“Creating An Aging In Place Home vs. A Home For Aging In Place”

We often talk about creating an aging in place home and what it takes to do so as if this is a consistent product that can be manufactured or produced. However, this is an over-simplification of the process.

When we speak of creating an aging in place home that someone can find, identify, and then occupy, we really are short-cutting what it takes to make an effective home happen. We are not, as architects or designers, or aging in place consultants taking a sheet of paper and drawing a home plan that we can label an aging in place home and then market it to the masses as such.

An aging in place home that is created without regard for who is going to occupy it and their individual needs is difficult to do. Someone may find a home that meets their specific and anticipated needs, and then again, they may not. Also, at age 50, 60, or 70, someone may seek a home that they can remain living in over time, but they may or may not find it already existing. Someone in their 30s may find a home that they really like that continues to work well for them as they age – with or without significant modifications to it – most people are going to make little tweaks here and there or replace various furnishings, finishes, flooring, lighting, fixtures, or appliances, over time.

Nevertheless, if we mean by creating an aging in place home that we can build a home with mostly universal design features in it – low or no thresholds at doorways, consistent height hard surface flooring throughout, curbless showers, grab bars and seat for use in the bathroom, sufficient lighting, easy access windows and door handles and pulls, modern electronics, low voltage wiring (for lighting, video, gaming, surveillance, and communication), temperature controls, multiple height surfaces in the kitchen, roll-under space in the kitchen and bath, and similar features to these – then it is possible to have a home that works for many, but not all, people as they grow older.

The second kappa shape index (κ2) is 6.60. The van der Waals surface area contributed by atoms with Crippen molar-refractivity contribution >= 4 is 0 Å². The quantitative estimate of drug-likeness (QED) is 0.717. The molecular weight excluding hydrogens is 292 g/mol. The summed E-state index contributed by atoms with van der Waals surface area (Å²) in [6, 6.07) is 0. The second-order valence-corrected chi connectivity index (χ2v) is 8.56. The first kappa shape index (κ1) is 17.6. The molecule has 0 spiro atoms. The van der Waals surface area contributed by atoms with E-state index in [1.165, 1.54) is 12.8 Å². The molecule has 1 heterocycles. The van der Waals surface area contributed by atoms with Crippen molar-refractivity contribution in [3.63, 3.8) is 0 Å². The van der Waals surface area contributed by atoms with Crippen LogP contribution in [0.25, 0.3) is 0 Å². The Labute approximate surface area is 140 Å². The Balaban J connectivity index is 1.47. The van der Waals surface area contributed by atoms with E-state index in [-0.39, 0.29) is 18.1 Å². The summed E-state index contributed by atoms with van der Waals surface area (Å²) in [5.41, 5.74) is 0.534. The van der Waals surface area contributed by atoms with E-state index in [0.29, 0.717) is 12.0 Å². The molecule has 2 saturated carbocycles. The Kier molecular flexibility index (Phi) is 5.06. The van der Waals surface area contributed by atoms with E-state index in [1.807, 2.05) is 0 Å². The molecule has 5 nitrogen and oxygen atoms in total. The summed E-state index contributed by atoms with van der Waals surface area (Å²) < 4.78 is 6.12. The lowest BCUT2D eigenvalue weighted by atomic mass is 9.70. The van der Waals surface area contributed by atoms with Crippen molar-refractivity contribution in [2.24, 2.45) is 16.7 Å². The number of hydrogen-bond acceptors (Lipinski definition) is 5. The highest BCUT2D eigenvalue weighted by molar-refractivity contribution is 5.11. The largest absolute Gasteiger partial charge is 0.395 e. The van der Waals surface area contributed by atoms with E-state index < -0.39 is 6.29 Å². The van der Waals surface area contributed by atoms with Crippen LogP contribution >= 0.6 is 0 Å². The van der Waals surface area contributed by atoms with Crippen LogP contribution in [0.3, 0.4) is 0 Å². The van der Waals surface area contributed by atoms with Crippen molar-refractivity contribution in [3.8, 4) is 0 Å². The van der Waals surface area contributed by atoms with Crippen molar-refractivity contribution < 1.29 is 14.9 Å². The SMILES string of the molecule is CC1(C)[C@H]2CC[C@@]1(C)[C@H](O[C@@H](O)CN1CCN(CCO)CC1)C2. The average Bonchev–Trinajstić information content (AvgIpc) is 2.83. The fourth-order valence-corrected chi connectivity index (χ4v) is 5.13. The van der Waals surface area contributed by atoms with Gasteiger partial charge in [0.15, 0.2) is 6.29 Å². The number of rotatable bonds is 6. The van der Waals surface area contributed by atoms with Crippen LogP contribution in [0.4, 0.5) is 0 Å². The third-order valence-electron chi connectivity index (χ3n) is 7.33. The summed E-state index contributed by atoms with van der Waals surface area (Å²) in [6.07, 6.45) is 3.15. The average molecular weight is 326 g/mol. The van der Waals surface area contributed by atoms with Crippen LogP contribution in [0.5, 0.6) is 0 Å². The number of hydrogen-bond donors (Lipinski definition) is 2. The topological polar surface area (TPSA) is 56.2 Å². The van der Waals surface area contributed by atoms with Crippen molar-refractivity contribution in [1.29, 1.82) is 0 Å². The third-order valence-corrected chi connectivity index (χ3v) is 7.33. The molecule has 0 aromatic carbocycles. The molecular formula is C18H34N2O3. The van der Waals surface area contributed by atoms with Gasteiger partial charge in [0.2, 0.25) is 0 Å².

Creating an aging in place home that we could market as such and that people could locate and find in the marketplace would mean that everyone’s needs were essentially the same as they age. While taking into account such issues as limited range of motion and reach, reduced vision and hearing, and restricted mobility can be done in designing and building homes, this won’t necessarily address everyone’s needs. Some people are going to have little impairment as they age, and others are going to have substantially more.

People without urgent needs may find a home they like that they can foresee continuing to meet their needs long-term and thus describe it as an aging in place home. On the other hand, people with a specific condition – or with someone in their household that needs specific modifications – they aren’t as likely to find the exact home that is ready to accommodate their abilities without making additional changes to it. There is just such a range of human performance characteristics and physical requirements that it is very hard – if not impossible – to create and market an aging in place home that will appeal to people across the board who are looking for one.

Adapting a home that people want to remain living in that otherwise meets their size and location requirements is relatively easy to do. This is done on a case-by-case basis using the abilities and insights that we have to match a client’s specific needs and budget with what we determine will serve them well.


Steve Hoffacker, CAPS, CEAC, SHSS, is a licensed Certified Aging-In-Place Specialist instructor and best-selling author of universal design books. To learn about this and other programs for aging-in-place or universal design, visit stevehoffacker.com or call 561-685-5555.
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